Copper (Cu), zinc (Zn), cadmium (Cd), and lead (Pb) were chosen because they are among the most common HMs which can pollute the environment, especially in areas with high anthropogenic pressure. People have been exposed to these HMs on large scale over the last century, and all of them are known to pose serious threats to terrestrial ecosystems [5]. The Romanian Soil Quality regulations set up the alert threshold level (ATV) to which these HMs accumulate in soil: Cu: 100 mg kg-1 d.w.; Zn: 300 mg kg-1 d.w.; Cd: 3 mg kg-1 d.w.; Pb: 50 mg kg-1 d.w. – the values are expressed as miligram per kilogram dry weight (mg kg-1 d.w.) [10]. Cu and Zn have essential physiological and biochemical functions in plants and animals [11, 12], but excessive levels can be damaging to environmental health [3]. For example, Cu(II) ions (> 40 mg kg-1 d.w.) significanly inhibit the alfalafa (Medicago sativa L.) seed capacity to germinate and grow [13] whereas exposure to high Zn levels in soil (> 500 mg kg-1 d.w.) reduce the ability of plants to absorb iron (Fe) and manganese (Mn) [14]. In contrast, Cd and Pb have no known vital or beneficial effect on organisms [15], except for diatoms where a Cd-based enzyme plays an essential role in regulating atmospheric carbon [16]. Pb and Cd are toxic, persistent, and non-biodegradable in the environment, and hence, they can be easy bioaccumulated and biomagnified along terrestrial food chains [5]. Because all these HMs pose a serious toxic threat to human health and ecosystem integrity, the EU Council Directive 76/464/EEC of 4 May 1976 included these HMs among the most dangerous substances discharged into the natural environment.

The Banat region is a highly industrialized area in western Romania, which includes the studied areas. The diverse mineral resources of this region have facilitated the extensive development of mining, mineral, and metalurgical industry, particularly in the county of Caras-Severin. Most of these industrial facilities were established under Habsburg administration in the eighteenth century and continued till the end of the tweentieth century (e.g., Resita, Otelu Rosu, Anina, Bocsa, etc.) [17]. Long-term pollution in the county of Caras-Severin resulted in Cu, Zn, Cd, and Pb accumulation in soil and vegetation [18]. Another major industrial area in Banat region is the town of Timisoara, the largest and the most populated city from this area. Recent studies occasionally revealed significant Cu, Zn, Cd, and Pb levels in air, soil, water, and vegetation in Timisoara and the neighbouring areas [19]. However, little information is available concerning the bioaccumulation and the biomagnification of these HMs in terrestrial ecosystems in Romania, particularly in Banat region.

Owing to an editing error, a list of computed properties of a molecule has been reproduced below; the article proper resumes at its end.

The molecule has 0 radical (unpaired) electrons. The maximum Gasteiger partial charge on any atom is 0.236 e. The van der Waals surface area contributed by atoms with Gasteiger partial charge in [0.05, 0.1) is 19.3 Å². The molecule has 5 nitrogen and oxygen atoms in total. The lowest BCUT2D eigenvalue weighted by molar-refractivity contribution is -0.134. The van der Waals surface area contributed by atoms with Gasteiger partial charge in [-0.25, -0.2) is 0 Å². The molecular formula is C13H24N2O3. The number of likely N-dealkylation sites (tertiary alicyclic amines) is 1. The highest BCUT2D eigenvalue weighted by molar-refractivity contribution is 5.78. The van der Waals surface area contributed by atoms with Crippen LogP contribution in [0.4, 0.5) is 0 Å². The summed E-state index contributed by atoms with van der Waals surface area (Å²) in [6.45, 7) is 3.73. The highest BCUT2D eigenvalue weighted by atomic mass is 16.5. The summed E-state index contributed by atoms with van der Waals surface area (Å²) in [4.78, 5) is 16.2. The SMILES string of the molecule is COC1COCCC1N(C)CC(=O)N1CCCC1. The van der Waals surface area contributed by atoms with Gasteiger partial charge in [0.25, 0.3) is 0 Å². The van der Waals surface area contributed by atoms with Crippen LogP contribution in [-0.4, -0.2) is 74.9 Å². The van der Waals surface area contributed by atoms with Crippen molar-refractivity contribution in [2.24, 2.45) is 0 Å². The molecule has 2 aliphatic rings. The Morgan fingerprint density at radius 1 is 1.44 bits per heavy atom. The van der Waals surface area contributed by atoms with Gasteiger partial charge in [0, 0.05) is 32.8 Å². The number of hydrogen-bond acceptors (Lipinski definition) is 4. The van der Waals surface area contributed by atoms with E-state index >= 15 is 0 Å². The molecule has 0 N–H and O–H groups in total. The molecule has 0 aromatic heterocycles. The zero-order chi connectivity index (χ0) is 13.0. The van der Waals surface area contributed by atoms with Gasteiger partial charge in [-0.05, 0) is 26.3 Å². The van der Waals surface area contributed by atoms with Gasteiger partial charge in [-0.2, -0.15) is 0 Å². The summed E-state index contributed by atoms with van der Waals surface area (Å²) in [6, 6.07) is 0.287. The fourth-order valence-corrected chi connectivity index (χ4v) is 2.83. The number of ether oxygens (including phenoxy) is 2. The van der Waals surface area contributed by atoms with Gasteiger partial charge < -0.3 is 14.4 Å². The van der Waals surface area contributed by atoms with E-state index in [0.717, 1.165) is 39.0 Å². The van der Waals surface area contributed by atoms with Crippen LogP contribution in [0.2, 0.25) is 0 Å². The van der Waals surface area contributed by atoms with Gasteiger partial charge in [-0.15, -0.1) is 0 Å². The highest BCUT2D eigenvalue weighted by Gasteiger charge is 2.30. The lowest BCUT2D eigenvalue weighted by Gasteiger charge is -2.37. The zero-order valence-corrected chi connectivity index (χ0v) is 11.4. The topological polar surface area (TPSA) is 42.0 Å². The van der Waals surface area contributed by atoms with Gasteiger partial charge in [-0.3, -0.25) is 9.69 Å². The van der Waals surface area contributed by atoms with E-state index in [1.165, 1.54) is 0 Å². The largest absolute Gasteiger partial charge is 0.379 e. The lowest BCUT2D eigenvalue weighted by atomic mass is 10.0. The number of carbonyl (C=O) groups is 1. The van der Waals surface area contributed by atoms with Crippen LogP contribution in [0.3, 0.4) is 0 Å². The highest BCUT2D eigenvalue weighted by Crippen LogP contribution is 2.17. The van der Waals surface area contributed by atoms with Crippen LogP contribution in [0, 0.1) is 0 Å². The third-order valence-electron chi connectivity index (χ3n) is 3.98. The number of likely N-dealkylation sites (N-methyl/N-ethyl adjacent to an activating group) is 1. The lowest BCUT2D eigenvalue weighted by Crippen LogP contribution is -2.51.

Many studies [2023] showed that land snails can concentrate high levels of Cu, Zn, Cd, and Pb in their soft tissue without revealing any major metabolic disorders. These HMs were found to accumulate into the snail shell, often resulting in alterations of shell geometry or size [20, 2426]. In polluted soils Cu, Zn, Cd, and Pb are taken by vegetation, and subsequently they can be transfered along food chain to herbivorous organisms. In addition, Cu, Zn, Cd, and Pb accumulate in dead plant and animal material, and therefore, they are ingested by organisms that feed on decaying organic matter (i.e., detritivore organisms). Because snails act on trophic level, both as herbivorous and detritivore organisms, they can be involved in these HM biomagnification along the food chain [22, 27]. Overall, terrestrial gastropods have the potential to be used in environmental monitoring as model invertebrate for Cu, Zn, Cd, and Pb accumulation in terrestrial ecosystems [28].

The present research investigates land snails as endpoints of Cu, Zn, Cd, and Pb transfer in a soil-plant-herbivore food chain in terrestrial ecosystems of the Banat region. It compares the accumulation of these HMs in eight populations of snails from habitats exposed to industrial pollution for more than 30 years. By recording Cu, Zn, Cd, and Pb level in soil, plant, and snail for each population, HM biomagnification along food chain is traced to assess the potential of native gastropods to be used in environmental monitoring studies. In addition, we have examined the influence of long-term of HM exposure on intraspecific variation in shell morphology(shell size, relative shell height, whorl number).

Results and discussions

HM accumulation and transfer in soil–nettle-snail food chain

HM accumulation in soil